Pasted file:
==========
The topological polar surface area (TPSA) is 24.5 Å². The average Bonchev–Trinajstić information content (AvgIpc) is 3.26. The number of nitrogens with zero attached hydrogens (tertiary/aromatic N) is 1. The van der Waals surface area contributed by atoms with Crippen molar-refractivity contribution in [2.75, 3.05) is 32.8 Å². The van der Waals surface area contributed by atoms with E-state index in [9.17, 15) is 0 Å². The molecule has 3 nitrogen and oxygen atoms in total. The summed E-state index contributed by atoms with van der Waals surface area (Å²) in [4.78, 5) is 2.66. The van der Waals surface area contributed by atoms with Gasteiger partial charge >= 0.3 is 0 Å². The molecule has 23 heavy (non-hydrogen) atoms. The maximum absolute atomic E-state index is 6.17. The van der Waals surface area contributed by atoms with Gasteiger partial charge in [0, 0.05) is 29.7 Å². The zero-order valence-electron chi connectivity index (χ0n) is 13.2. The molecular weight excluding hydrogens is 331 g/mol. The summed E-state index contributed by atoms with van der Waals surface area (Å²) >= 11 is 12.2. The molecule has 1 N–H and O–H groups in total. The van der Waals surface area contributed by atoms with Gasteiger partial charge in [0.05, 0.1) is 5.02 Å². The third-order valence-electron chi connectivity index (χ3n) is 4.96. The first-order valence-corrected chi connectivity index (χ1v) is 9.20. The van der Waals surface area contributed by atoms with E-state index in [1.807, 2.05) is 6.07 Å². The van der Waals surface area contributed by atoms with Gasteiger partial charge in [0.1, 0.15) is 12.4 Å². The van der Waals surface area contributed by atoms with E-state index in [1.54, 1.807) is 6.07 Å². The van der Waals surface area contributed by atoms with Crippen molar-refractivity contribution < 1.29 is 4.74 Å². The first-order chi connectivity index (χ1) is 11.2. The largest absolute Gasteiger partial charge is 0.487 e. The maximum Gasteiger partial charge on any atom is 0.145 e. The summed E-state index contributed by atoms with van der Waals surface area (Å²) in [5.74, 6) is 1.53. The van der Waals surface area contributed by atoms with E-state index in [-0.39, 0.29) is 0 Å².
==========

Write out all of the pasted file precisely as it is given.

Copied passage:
The topological polar surface area (TPSA) is 24.5 Å². The average Bonchev–Trinajstić information content (AvgIpc) is 3.26. The number of nitrogens with zero attached hydrogens (tertiary/aromatic N) is 1. The van der Waals surface area contributed by atoms with Crippen molar-refractivity contribution in [2.75, 3.05) is 32.8 Å². The van der Waals surface area contributed by atoms with E-state index in [9.17, 15) is 0 Å². The molecule has 3 nitrogen and oxygen atoms in total. The summed E-state index contributed by atoms with van der Waals surface area (Å²) in [4.78, 5) is 2.66. The van der Waals surface area contributed by atoms with Gasteiger partial charge >= 0.3 is 0 Å². The molecule has 23 heavy (non-hydrogen) atoms. The maximum absolute atomic E-state index is 6.17. The van der Waals surface area contributed by atoms with Gasteiger partial charge in [0, 0.05) is 29.7 Å². The zero-order valence-electron chi connectivity index (χ0n) is 13.2. The molecular weight excluding hydrogens is 331 g/mol. The summed E-state index contributed by atoms with van der Waals surface area (Å²) >= 11 is 12.2. The molecule has 1 N–H and O–H groups in total. The van der Waals surface area contributed by atoms with Gasteiger partial charge in [0.05, 0.1) is 5.02 Å². The third-order valence-electron chi connectivity index (χ3n) is 4.96. The first-order valence-corrected chi connectivity index (χ1v) is 9.20. The van der Waals surface area contributed by atoms with E-state index in [1.807, 2.05) is 6.07 Å². The van der Waals surface area contributed by atoms with Gasteiger partial charge in [0.1, 0.15) is 12.4 Å². The van der Waals surface area contributed by atoms with E-state index in [1.54, 1.807) is 6.07 Å². The van der Waals surface area contributed by atoms with Crippen molar-refractivity contribution < 1.29 is 4.74 Å². The first-order chi connectivity index (χ1) is 11.2. The largest absolute Gasteiger partial charge is 0.487 e. The maximum Gasteiger partial charge on any atom is 0.145 e. The summed E-state index contributed by atoms with van der Waals surface area (Å²) in [5.74, 6) is 1.53. The van der Waals surface area contributed by atoms with E-state index in [-0.39, 0.29) is 0 Å².